We had a huge surge of sign-ups last week. Much obliged for your help.
And welcome to all the newbies.
Most of you – rookies and vets – don’t understand how crazy-ambitious we are here. You can’t.
I’m not talking about money, though we’re aiming high there too. Revenue should be a proxy for cultural impact and we dream way more about the latter.
I initially envisioned CivicScience as a consumer brand, something that’s never existed in the research industry before. Our tag-line – “Powering the World’s Opinions” – was in the first business plan I wrote, 11 years ago. It’s never changed. We’ve never pivoted.
But it’s taken way longer than I expected. For starters, 2008 was a horrible time to launch a company. Maybe the worst ever. I don’t know what I was thinking.
Then, everyone said polling was outdated – that it was being rendered obsolete by social media research. Why ask people questions when they’re so readily sharing everything about their authentic selves on Facebook? But we knew people aren’t real on social media. They’re self-promoting caricatures of themselves. Nobody believed us in 2012.
Then came Big Data. Some of our stakeholders – who’ve since exited stage left – believed we should whore out our data for programmatic advertising. We were laughed out of conference rooms, leaving much-needed money on the table, for talking about data privacy and transparency in 2016.
And now here we are. Finally. With no more excuses.
Fake news, privacy concerns, walled gardens, institutional mistrust, and garbage data of all kinds have cleared the table for someone to fill the void. People need an objective and accessible source of truth. A trusted arbiter. A way to be heard without screaming.
Maybe we won’t be the ones to do it. Scale is hard. Overcoming cynicism is even harder.
Our corporate manifesto says we strive to be “a pillar of truth, science, and democracy.” Yeah, I saw you roll your eyes just now. It’s okay. I don’t expect you to believe it. Yet.
All I know is that thousands of people of all backgrounds, status, ideology, and education read this email every week. What does it mean? I don’t know. But it means something.
Just know that we’re all working our brains into jelly over here, trying to change the world.
Enjoy the show.
Here’s what we’re seeing this week:
Consumer confidence is taking an ugly turn lately. Our Economic Sentiment Index showed its second consecutive negative reading, falling a full point-plus over the past two weeks. Cooling optimism for the job market is the main culprit (which may have been foretold in this email last week), as a lot of recent news suggests we’ve peaked. Consumers’ overall outlook for the U.S. economy isn’t great either. Let’s hope the spring season ends on a positive note.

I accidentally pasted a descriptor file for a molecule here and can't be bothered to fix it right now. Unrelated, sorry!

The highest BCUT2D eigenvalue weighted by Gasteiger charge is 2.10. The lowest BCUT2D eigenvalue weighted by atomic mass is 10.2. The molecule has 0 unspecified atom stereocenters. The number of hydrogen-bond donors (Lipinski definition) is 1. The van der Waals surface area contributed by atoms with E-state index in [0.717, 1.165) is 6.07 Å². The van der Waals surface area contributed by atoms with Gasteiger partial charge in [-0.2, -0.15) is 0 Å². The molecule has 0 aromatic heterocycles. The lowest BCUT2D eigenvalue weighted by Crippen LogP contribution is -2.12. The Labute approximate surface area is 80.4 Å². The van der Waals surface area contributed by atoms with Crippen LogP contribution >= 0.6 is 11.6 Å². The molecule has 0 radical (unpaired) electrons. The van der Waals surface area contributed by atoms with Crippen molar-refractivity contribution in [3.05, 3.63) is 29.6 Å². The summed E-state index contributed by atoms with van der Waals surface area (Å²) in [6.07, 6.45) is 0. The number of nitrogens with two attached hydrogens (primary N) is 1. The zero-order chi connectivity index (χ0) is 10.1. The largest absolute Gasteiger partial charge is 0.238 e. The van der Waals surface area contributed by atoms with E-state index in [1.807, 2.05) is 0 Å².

Tariffs certainly aren’t helping economic sentiment and retailers should be watching very closely.We’ve been tracking consumer attitudes and behaviors in light of the real and potential effects of U.S. tariff policies and if you’re not paying attention, you should be. Sixty-eight percent of Americans are at least somewhat concerned about the impact of tariffs on their household expenses and 35% are very concerned. Twenty-two percent of people say they’ve already cut back spending. Older folks and urbanites are the most concerned. In the least surprising news ever, political affiliation is hugely correlated. But that also means certain categories and brands are affected differently. For instance, Target shoppers are much more likely than Walmart shoppers to say they’re cutting back. I could tell you a thousand more stories like that but I can’t just give it away.
Speaking of Walmart, they have a crazy idea of delivering groceries inside your house and Gen Z might be just lazy enough to try it. You probably saw this in the news, but the folks in Bentonville are launching a delivery service that will even include them walking into a house and putting the groceries away. Overall consumer appeal is pretty niche – but when you look at the 25-and-under crowd, a different story emerges. Nearly 1-in-4 Gen Z adults are showing at least some interest in the concept. Anything to stay plugged in to Fortnite.
As Millennials finally get married, they’re buying multiple cars, and that’s good news for the banks. There’s a ton of insight packed into this article (Like, did you know people who pay cash for their cars are more likely to have sex frequently?), so I can’t do it justice. My main takeaway was that two-or-more-car households are on the rise and so is corresponding auto loan debt. And these younger car buyers are more likely to borrow from a bank than a manufacturer. Pour yourself a second cup of coffee and read away.
The new iPod could be a hit with teenagers. Our data suggest that Apple’s newest product is basically just a pre-phone for teens. Or maybe it will be the final nail in the coffin of people actually wanting to talk on the phone. Either way, it seems like a wise move for Apple as they look to lock down the next generation of iJunkies.
A whopping one in three U.S. adults binge-drink only once a month. OK, so the analyst who authored this study didn’t use the word “only.” But I’m hungover this morning and it’s definitely not the first time I’ve said that in June. So, if you want to take a ride with me down self-loathing lane, our report this week on binge-drinking is for you. Unsurprisingly, men and 20-somethings are more likely to drink inwhat some people consider heavy quantities. One notable finding: Binge-drinkers are nearly 2X more likely than non-bingers to use ride-sharing services. Unlike your spouse or your liver, Uber and Lyft love it when you get drunk.
And here are your most popular questions from this week:
That might be the most random list yet.
Hoping you’re well.